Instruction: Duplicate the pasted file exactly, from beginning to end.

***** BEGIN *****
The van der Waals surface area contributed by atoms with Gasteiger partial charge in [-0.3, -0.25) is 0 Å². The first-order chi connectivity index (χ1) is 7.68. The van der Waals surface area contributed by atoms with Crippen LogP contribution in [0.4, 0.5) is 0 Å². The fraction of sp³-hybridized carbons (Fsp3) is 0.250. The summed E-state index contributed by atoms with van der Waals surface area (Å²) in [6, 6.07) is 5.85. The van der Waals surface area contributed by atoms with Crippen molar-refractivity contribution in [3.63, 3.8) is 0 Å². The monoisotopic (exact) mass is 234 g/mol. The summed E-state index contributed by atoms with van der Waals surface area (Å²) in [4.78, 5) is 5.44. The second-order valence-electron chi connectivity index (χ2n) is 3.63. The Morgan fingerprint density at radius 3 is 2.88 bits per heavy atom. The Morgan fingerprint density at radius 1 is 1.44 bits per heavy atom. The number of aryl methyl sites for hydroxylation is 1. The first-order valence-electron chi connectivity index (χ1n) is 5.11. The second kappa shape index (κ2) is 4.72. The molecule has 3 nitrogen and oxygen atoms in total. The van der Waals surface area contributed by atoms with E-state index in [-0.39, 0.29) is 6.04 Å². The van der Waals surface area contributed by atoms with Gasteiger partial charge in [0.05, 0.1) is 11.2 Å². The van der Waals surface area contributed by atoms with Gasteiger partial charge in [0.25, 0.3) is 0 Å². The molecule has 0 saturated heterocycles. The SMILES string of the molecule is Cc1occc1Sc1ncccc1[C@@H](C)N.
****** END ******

The van der Waals surface area contributed by atoms with Gasteiger partial charge in [-0.3, -0.25) is 0 Å². The first-order chi connectivity index (χ1) is 7.68. The van der Waals surface area contributed by atoms with Crippen LogP contribution in [0.4, 0.5) is 0 Å². The fraction of sp³-hybridized carbons (Fsp3) is 0.250. The summed E-state index contributed by atoms with van der Waals surface area (Å²) in [6, 6.07) is 5.85. The van der Waals surface area contributed by atoms with Crippen molar-refractivity contribution in [3.63, 3.8) is 0 Å². The monoisotopic (exact) mass is 234 g/mol. The summed E-state index contributed by atoms with van der Waals surface area (Å²) in [4.78, 5) is 5.44. The second-order valence-electron chi connectivity index (χ2n) is 3.63. The Morgan fingerprint density at radius 3 is 2.88 bits per heavy atom. The Morgan fingerprint density at radius 1 is 1.44 bits per heavy atom. The number of aryl methyl sites for hydroxylation is 1. The first-order valence-electron chi connectivity index (χ1n) is 5.11. The second kappa shape index (κ2) is 4.72. The molecule has 3 nitrogen and oxygen atoms in total. The van der Waals surface area contributed by atoms with E-state index in [-0.39, 0.29) is 6.04 Å². The van der Waals surface area contributed by atoms with Gasteiger partial charge in [0.05, 0.1) is 11.2 Å². The van der Waals surface area contributed by atoms with Gasteiger partial charge in [0.25, 0.3) is 0 Å². The molecule has 0 saturated heterocycles. The SMILES string of the molecule is Cc1occc1Sc1ncccc1[C@@H](C)N.